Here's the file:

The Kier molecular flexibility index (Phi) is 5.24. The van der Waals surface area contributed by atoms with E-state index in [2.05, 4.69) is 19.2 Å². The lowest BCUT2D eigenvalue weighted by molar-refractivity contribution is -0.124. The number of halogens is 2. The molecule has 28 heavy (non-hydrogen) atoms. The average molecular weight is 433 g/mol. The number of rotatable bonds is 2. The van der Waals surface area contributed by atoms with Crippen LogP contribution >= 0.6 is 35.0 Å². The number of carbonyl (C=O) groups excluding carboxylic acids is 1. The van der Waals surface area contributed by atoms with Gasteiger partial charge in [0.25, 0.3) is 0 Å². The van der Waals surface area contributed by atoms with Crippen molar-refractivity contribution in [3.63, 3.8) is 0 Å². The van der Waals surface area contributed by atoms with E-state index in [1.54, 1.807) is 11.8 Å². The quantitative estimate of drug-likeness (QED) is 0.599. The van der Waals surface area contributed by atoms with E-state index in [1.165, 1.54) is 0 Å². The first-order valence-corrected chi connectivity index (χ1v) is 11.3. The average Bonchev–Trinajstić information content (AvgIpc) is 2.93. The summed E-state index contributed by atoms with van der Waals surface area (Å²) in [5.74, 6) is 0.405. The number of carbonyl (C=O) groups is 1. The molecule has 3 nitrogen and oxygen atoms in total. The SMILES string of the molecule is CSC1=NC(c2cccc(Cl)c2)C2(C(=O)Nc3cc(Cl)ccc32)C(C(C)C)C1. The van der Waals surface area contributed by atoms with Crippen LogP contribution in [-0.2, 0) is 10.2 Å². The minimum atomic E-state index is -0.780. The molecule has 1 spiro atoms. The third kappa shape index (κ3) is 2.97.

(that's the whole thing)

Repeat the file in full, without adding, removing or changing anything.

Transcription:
The Kier molecular flexibility index (Phi) is 5.24. The van der Waals surface area contributed by atoms with E-state index in [2.05, 4.69) is 19.2 Å². The lowest BCUT2D eigenvalue weighted by molar-refractivity contribution is -0.124. The number of halogens is 2. The molecule has 28 heavy (non-hydrogen) atoms. The average molecular weight is 433 g/mol. The number of rotatable bonds is 2. The van der Waals surface area contributed by atoms with Crippen LogP contribution >= 0.6 is 35.0 Å². The number of carbonyl (C=O) groups excluding carboxylic acids is 1. The van der Waals surface area contributed by atoms with Gasteiger partial charge in [0.25, 0.3) is 0 Å². The van der Waals surface area contributed by atoms with Crippen molar-refractivity contribution in [3.63, 3.8) is 0 Å². The van der Waals surface area contributed by atoms with E-state index in [1.54, 1.807) is 11.8 Å². The quantitative estimate of drug-likeness (QED) is 0.599. The van der Waals surface area contributed by atoms with E-state index in [1.165, 1.54) is 0 Å². The first-order valence-corrected chi connectivity index (χ1v) is 11.3. The average Bonchev–Trinajstić information content (AvgIpc) is 2.93. The summed E-state index contributed by atoms with van der Waals surface area (Å²) in [5.74, 6) is 0.405. The number of carbonyl (C=O) groups is 1. The molecule has 3 nitrogen and oxygen atoms in total. The SMILES string of the molecule is CSC1=NC(c2cccc(Cl)c2)C2(C(=O)Nc3cc(Cl)ccc32)C(C(C)C)C1. The van der Waals surface area contributed by atoms with Crippen LogP contribution in [-0.2, 0) is 10.2 Å². The minimum atomic E-state index is -0.780. The molecule has 1 spiro atoms. The third kappa shape index (κ3) is 2.97.